• Categorise transactions accurately – when recording transactions, make sure you’re accurate and categories each item correctly. Not only does this remove the potential for errors and miss-keying in your books, it also helps you track your spending and income more accurately, so your reports are an honest reflection of your financial health.
    • Reconcile your accounts regularly – reconciliation is the process of matching your transactions (both income and expenses) against your bank statement and other financial statements. It’s a key part of your bookkeeping and should be done regularly, to ensure that your balances are correct and that your records are totally up to date.
    • Use a cloud-based accounting system – bookkeeping doesn’t involve books (ledgers, in accounting-speak) anymore. In the digital world, you can use cloud-based accounting software, like Xero, to record your transactions and access your financial data in the cloud from anywhere, at any time. This makes it easier to keep on top of your numbers when out of the office (and Xero will even automate the reconciliation process too).
    • Outsource your bookkeeping to a professional – yes, you can do your own bookkeeping. But there’s a LOT of value to delegating all the hard work to a professional bookkeeper. If you don’t have the time or expertise to manage your bookkeeping yourself, outsourcing is a smart move. A bookkeeper will make sure your books are always accurate and under control. Plus, they can produce cash flow statements, revenue forecasts and other reports to help your business decision-making.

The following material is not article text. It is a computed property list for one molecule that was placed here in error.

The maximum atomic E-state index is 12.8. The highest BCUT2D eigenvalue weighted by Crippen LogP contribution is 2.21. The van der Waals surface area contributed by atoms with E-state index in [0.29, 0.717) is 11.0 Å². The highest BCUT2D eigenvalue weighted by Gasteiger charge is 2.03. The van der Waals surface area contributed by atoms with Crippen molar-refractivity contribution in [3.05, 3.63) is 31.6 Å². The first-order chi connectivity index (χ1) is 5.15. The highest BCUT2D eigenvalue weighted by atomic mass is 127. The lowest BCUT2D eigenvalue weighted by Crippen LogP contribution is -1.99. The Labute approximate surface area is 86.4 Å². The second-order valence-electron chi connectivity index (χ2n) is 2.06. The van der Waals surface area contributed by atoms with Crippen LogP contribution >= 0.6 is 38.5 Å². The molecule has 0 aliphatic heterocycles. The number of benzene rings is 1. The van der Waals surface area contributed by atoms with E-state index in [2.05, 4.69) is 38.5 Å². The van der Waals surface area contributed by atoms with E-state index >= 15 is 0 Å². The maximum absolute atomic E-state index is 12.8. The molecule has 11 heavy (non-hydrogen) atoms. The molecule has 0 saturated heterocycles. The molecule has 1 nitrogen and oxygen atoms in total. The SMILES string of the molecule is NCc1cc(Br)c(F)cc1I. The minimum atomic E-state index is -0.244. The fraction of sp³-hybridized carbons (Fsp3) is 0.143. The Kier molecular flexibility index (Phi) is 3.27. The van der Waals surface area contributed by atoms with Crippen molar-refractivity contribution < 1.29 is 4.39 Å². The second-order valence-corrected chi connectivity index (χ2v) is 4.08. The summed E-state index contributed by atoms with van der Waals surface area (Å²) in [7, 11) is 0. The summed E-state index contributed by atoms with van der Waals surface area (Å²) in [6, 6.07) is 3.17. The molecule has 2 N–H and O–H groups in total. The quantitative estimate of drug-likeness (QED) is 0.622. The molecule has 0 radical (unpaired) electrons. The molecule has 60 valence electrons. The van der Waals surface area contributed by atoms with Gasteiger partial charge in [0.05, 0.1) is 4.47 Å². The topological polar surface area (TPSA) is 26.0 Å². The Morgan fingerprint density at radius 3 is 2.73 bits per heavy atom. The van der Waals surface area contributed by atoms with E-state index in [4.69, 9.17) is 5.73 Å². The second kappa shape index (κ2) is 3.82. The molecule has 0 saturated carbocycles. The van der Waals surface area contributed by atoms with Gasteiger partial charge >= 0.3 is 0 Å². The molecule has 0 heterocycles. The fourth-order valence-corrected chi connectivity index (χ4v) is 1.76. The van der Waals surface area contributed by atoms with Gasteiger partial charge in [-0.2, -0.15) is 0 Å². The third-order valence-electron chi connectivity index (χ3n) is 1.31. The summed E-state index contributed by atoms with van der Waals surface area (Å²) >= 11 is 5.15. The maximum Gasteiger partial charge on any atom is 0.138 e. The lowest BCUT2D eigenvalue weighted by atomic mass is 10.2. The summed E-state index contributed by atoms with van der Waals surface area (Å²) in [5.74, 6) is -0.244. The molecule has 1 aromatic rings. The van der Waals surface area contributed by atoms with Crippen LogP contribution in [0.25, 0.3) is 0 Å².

Talk to us about outsourcing your booking

With today’s cloud accounting software, bookkeeping is a far less tedious task than it used to be. But it’s still a regular, time-consuming job that can take you away from running the business.

If you’re thinking about outsourcing your bookkeeping, and freeing up that admin time, we’d love to talk to you. Our outsourced bookkeeping service will take on your bookkeeping tasks, to streamline the whole process. We’ll also introduce you to automated data-entry tools like Dext Prepare, Auto Entry and Hubdoc, that make snapping receipts and scanning invoices a breeze. 

Let us do the books, so you can get back to talking to customers and winning work. 

Get in touch to discuss our outsourced bookkeeping.

 

The following content was originally published by BOMA. We have updated some of this article for our readers.

You Need More Than Just Accounting Software to Run a Trade Business

You Need More Than Just Accounting Software to Run a Trade Business

You need the right tools for the job. Most trade business owners use accounting software to help them run their businesses – and for good reason. It reduces the time you spend on manual data entry and automates the financial processes that help keep your books in order. It’s a necessary investment for anyone running a trade business.